The Witness Review


A labyrinthine mystery through a brilliantly designed world.

Update: The Witness has been nominated for IGN’s 2016 Game of the Year

The Witness  Review

 The Witness is a game brimming with secrets: daunting and multilayered mysteries that sunk into my subconscious, tracing snaking paths across my brain until I was literally seeing mazes every time I closed my eyes. That’s the kind of power The Witness has. It hooked me in with its masterful puzzle design and gorgeous visuals, then compelled me forward as I began to carve out my own purpose on the island. It’s a freedom granted by a world as welcomingly open to exploration as it is enjoyably challenging to solve.

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The Witness is a fully 3D world navigated in first person, but revolves around solving two-dimensional mazes found on in-game panels, completed by drawing the correct path from a circular start point to a rounded end point. This simple, intuitive core concept burns at the center of the 700 or so puzzles you’ll find on The Witness’s enigmatic island setting. Tracing lines feels as smooth as cutting butter with both a mouse and a gamepad and is accompanied by a warm, electric buzzing effect. The pure tactile joy of communicating with these interfaces and the initial sense of wonder and mystery their very presence brings were enough to motivate me in the earliest moments of The Witness. But these light-up labyrinths quickly became more sophisticated, adding new rules and constraints to the basic maze-like structure and thus allowing for the real tough, yet fulfilling challenges to emerge.

Puzzles With a Purpose

Puzzles in The Witness are hard, but fair.

As I learned to apply each new rule, curiosity soon gave way to obsessive levels of motivation and purpose. I wasn’t just solving puzzles because they were fun – slowly but surely, they were beginning to make sense in a much larger context. This manifests most tangibly in The Witness’s first obvious, overarching “goal” – shooting beams of light into a mountain. The mountain serves as the island’s highest point, most prominent landmark, and consequently its most central mystery for reasons that are obvious once you start playing, but which I won’t spoil here.

Most of the major regions on the island house machinery capable of shooting light into the mountain, but can only be activated once you solve the right sequence of puzzles, bestowing my frantic line-drawing antics with an important sense of progress. It also helped me see the various regions of the island as distinct parts of a larger, cohesive whole, making the constant treks across the surprisingly large, dense land mass less daunting because of it. It let me set my own goals, trace my own path around the island, so I never had to feel lost, physically or in terms of my role on the island.

The Witness  Review

A map of the island.

There was also enough to do and see beyond the key objectives that my time spent simply wandering still felt compelling minute to minute. I could take a peaceful boat ride around the perimeter, explore the ruins of a wrecked ship, finally make the descent into that hidden underground passage I’d discovered on a previous errand. I valued these quiet moments on the island as much as I did overcoming its most perplexing puzzles, especially during the times I felt truly stuck.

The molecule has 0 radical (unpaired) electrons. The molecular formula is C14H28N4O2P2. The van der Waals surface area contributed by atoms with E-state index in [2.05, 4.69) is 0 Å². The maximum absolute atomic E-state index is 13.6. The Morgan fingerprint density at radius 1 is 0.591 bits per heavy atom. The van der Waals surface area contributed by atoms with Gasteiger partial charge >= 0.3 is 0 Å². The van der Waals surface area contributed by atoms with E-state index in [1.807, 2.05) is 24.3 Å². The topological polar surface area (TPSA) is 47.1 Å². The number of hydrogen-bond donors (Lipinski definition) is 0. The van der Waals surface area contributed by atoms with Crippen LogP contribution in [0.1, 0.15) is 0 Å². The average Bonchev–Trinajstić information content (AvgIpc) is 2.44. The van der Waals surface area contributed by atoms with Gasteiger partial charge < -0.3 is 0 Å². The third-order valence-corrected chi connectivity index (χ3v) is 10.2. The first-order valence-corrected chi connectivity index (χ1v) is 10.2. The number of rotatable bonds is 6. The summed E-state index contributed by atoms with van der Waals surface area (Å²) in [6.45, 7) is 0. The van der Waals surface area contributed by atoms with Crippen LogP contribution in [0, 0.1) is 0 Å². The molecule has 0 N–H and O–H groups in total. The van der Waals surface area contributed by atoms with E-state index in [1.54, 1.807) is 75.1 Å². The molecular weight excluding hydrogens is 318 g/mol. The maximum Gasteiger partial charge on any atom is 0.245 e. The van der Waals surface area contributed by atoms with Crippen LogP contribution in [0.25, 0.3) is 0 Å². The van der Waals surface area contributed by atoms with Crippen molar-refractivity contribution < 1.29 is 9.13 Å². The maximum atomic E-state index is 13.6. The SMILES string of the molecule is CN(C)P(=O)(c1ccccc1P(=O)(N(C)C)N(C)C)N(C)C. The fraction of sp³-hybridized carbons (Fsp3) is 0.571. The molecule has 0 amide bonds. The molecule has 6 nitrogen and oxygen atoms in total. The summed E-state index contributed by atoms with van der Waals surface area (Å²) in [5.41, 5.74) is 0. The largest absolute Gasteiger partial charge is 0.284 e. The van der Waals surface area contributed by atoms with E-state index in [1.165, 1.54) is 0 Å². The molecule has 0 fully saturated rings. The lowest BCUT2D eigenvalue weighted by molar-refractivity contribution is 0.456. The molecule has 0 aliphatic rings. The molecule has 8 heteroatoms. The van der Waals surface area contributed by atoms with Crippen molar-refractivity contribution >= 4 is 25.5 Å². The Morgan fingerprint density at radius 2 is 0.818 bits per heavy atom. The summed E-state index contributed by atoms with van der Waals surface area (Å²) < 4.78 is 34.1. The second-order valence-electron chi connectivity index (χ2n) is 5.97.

A New Perspective

Puzzles in The Witness are hard, but they’re always fair and solvable. In a manner more freeing than most puzzle adventures, you’re allowed and even encouraged to walk away from a problem you don’t feel equipped to solve. That’s a concept introduced in the opening minutes, when you encounter a locked door covered in symbols you’re unfamiliar with. The answers you need are further up the path, but you have to let yourself walk away first to know that. The Witness does more than equip you with the tools needed to find the right answers – it teaches you how to ask the right questions.

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Expand this dynamic to the whole of the island, and you get an intelligently designed puzzle game that doesn’t just give you the freedom to chip away at its riddles at your own pace, but creates a compelling adventure of the learning process itself.

I always found seeking the answer just as satisfying as applying it.

The masterful design of The Witness’s puzzles is matched by the beautiful and clever layout of the island itself. One early sequence of puzzles unlocks a small courtyard full of sketches and diagrams of human hearts and veins. It didn’t seem of immediate significance when I found it, until I walked out to the neighboring cliffside I had passed by on my way there and noticed the way the red tree roots growing along the edges of the seaside bluff looked like bright, thick arteries coursing through the flesh of the earth. These startling and sometimes enlightening visual revelations were everywhere, adding excitement and meaning to the world even when I wasn’t actively seeking it out.

The Witness  Review

Sights become symbolic with the right context.

Every tree, every rock, feels like it has been placed with a purpose, allowing familiar sights to take on thematic weight when viewed from different angles. Ordinary landmarks became focal points when framed with precise deliberation between a grove of trees, or perfectly centered inside a hollow window frame. That’s kind of what The Witness is about: pointing you toward new ways of seeing.

Many times, finding the answer meant stepping away from the actual puzzle and asking myself what I wasn’t seeing. Puzzles in The Witness are solved on these panels, but it doesn’t mean everything you need to solve them exists within their physical confines. No matter what question a particular puzzle posed, I always found seeking the answer just as satisfying as applying it.

Island of Enlightenment